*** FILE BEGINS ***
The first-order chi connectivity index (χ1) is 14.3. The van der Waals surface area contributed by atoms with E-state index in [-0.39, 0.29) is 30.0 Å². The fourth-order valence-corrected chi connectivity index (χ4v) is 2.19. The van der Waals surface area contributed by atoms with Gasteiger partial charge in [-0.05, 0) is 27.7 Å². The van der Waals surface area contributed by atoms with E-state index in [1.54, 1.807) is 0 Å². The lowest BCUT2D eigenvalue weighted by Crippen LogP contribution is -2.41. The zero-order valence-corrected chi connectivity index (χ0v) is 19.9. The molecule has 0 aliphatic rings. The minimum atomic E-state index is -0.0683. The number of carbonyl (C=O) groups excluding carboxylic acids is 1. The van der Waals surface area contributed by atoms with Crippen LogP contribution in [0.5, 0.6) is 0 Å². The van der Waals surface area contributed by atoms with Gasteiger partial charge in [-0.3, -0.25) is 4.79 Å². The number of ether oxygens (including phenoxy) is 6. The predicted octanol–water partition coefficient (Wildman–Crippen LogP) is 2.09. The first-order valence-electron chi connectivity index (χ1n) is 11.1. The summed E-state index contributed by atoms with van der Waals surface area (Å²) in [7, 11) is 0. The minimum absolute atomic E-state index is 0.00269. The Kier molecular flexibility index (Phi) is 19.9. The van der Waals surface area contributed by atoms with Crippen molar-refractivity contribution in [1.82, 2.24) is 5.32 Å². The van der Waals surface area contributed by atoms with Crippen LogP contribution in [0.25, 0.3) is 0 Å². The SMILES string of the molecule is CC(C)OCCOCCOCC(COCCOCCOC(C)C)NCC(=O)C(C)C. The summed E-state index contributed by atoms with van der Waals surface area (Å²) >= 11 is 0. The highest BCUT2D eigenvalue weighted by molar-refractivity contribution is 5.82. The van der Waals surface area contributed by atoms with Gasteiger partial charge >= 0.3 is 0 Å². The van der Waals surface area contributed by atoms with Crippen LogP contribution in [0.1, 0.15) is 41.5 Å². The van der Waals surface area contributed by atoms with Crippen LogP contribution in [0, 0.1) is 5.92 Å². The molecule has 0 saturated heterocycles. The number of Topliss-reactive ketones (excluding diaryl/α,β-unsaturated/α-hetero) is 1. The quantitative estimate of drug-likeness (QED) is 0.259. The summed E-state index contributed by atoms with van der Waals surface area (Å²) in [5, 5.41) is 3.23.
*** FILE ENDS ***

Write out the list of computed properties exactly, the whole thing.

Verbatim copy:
The first-order chi connectivity index (χ1) is 14.3. The van der Waals surface area contributed by atoms with E-state index in [-0.39, 0.29) is 30.0 Å². The fourth-order valence-corrected chi connectivity index (χ4v) is 2.19. The van der Waals surface area contributed by atoms with Gasteiger partial charge in [-0.05, 0) is 27.7 Å². The van der Waals surface area contributed by atoms with E-state index in [1.54, 1.807) is 0 Å². The lowest BCUT2D eigenvalue weighted by Crippen LogP contribution is -2.41. The zero-order valence-corrected chi connectivity index (χ0v) is 19.9. The molecule has 0 aliphatic rings. The minimum atomic E-state index is -0.0683. The number of carbonyl (C=O) groups excluding carboxylic acids is 1. The van der Waals surface area contributed by atoms with Crippen LogP contribution in [0.5, 0.6) is 0 Å². The van der Waals surface area contributed by atoms with Gasteiger partial charge in [-0.3, -0.25) is 4.79 Å². The number of ether oxygens (including phenoxy) is 6. The predicted octanol–water partition coefficient (Wildman–Crippen LogP) is 2.09. The first-order valence-electron chi connectivity index (χ1n) is 11.1. The summed E-state index contributed by atoms with van der Waals surface area (Å²) in [7, 11) is 0. The minimum absolute atomic E-state index is 0.00269. The Kier molecular flexibility index (Phi) is 19.9. The van der Waals surface area contributed by atoms with Crippen molar-refractivity contribution in [1.82, 2.24) is 5.32 Å². The van der Waals surface area contributed by atoms with Crippen LogP contribution in [0.25, 0.3) is 0 Å². The SMILES string of the molecule is CC(C)OCCOCCOCC(COCCOCCOC(C)C)NCC(=O)C(C)C. The summed E-state index contributed by atoms with van der Waals surface area (Å²) >= 11 is 0. The highest BCUT2D eigenvalue weighted by molar-refractivity contribution is 5.82. The van der Waals surface area contributed by atoms with Gasteiger partial charge >= 0.3 is 0 Å². The van der Waals surface area contributed by atoms with Crippen LogP contribution in [0.1, 0.15) is 41.5 Å². The van der Waals surface area contributed by atoms with Crippen LogP contribution in [0, 0.1) is 5.92 Å². The molecule has 0 saturated heterocycles. The number of Topliss-reactive ketones (excluding diaryl/α,β-unsaturated/α-hetero) is 1. The quantitative estimate of drug-likeness (QED) is 0.259. The summed E-state index contributed by atoms with van der Waals surface area (Å²) in [5, 5.41) is 3.23.